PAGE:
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Hangar 9 Valiant 30cc Review - Unboxing & Hinging
Giant scale high winger that thinks it’s a stunt machine
Text, photos and video by Tom Hintz
Posted - 9-7-2016
I became a fan of the Hangar 9 Valiant 30cc after seeing one fly at our club field and then again in a video from a member of the FlyingRC.net Texas Bill Squad. Don’t get me wrong, I still love an over powered sky-ripper but a big, slow moving, rudder-intensive, high-lift high winger is also intriguing. The Hangar 9 Valiant 30cc sports a remarkable combination of low speed aerobatics and an unexpected level of high speed and vertical performance with a 35cc engine. Also, having recently been designated as one of our clubs “Introductory Pilots” the Hangar 9 Valiant 30cc gives me the opportunity to see that glassy-eyed look when a prospective pilot sees what they are about to try fling, albeit via a buddy box because I am not yet an idiot.
It is important to note that when we bought the Hangar 9 Valiant 30cc from Horizon Hobby (about 8-15-2016) they not only had the plane on sale for $599.99 (Normally $679.99) they also add free shipping to my door with no oversize charges slipped in the final price. Overall that is a savings of nearly $200.00! (8-23-2016) With so many retailers adding significant flat rate shipping charges, often increased with additional oversize charges this is a remarkable savings for real world consumers that lack an unlimited hobby budget.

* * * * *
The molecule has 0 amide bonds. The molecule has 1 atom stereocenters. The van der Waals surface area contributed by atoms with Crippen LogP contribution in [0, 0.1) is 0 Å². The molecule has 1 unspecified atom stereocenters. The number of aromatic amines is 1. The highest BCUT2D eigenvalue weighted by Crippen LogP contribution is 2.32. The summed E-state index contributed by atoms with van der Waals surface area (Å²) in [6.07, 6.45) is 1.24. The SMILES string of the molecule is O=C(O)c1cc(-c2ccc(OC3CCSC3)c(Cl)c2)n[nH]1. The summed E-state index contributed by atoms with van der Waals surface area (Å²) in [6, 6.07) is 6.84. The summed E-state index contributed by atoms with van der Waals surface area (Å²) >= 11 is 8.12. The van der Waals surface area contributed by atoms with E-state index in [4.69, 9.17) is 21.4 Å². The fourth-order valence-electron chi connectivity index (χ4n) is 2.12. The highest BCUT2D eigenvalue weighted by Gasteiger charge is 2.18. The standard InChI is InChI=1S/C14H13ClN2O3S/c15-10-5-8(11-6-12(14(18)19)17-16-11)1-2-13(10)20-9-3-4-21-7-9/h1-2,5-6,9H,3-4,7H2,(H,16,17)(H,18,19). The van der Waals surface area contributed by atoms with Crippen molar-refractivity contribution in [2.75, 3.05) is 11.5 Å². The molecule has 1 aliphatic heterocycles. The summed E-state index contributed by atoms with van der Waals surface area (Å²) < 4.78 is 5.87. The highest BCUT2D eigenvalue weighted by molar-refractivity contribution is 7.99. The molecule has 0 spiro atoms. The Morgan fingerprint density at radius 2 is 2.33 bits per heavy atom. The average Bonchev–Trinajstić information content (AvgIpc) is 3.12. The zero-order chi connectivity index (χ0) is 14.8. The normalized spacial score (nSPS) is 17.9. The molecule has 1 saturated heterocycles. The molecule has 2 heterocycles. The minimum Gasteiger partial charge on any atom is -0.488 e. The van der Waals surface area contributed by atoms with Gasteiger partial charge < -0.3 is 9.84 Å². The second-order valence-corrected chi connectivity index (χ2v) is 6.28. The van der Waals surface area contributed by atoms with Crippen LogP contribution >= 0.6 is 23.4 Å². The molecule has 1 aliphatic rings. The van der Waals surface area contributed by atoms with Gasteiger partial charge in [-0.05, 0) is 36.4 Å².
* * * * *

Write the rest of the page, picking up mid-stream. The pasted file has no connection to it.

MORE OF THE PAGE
The Hangar 9 Valiant 30cc has a wingspan of 108.3 in (275 cm) and an overall length of 78.2 in (199 cm). The generous wing area of 1663.0 sq. in. (107.3 sq. dm.) and projected flying weight between 16.5 - 17.5 lb (7.48 - 7.94 kg) yields a wing load of approximately 23-24 oz/sq ft. That big wing and the power of 30 to 40cc gas engines that RC’rs are stuffing in the Hangar 9 Valiant 30cc cowl only partially explain this planes’ unexpectedly expansive flight envelope.
The Hangar 9 Valiant 30cc firewall comes pre drilled and blind nuts installed as part of a not-so-subtle sales job for the Evolution 33cc engine sold by Horizon Hobby. For the electric folks, they say a Power 160 motor handles this plane well which appears to be true judging by everything I have seen. But for the gasser crowd the DLE 35RA or the DLE40 Twin as I am using give the Hangar 9 Valiant 30cc that extra punch and long flight times we expect from our planes.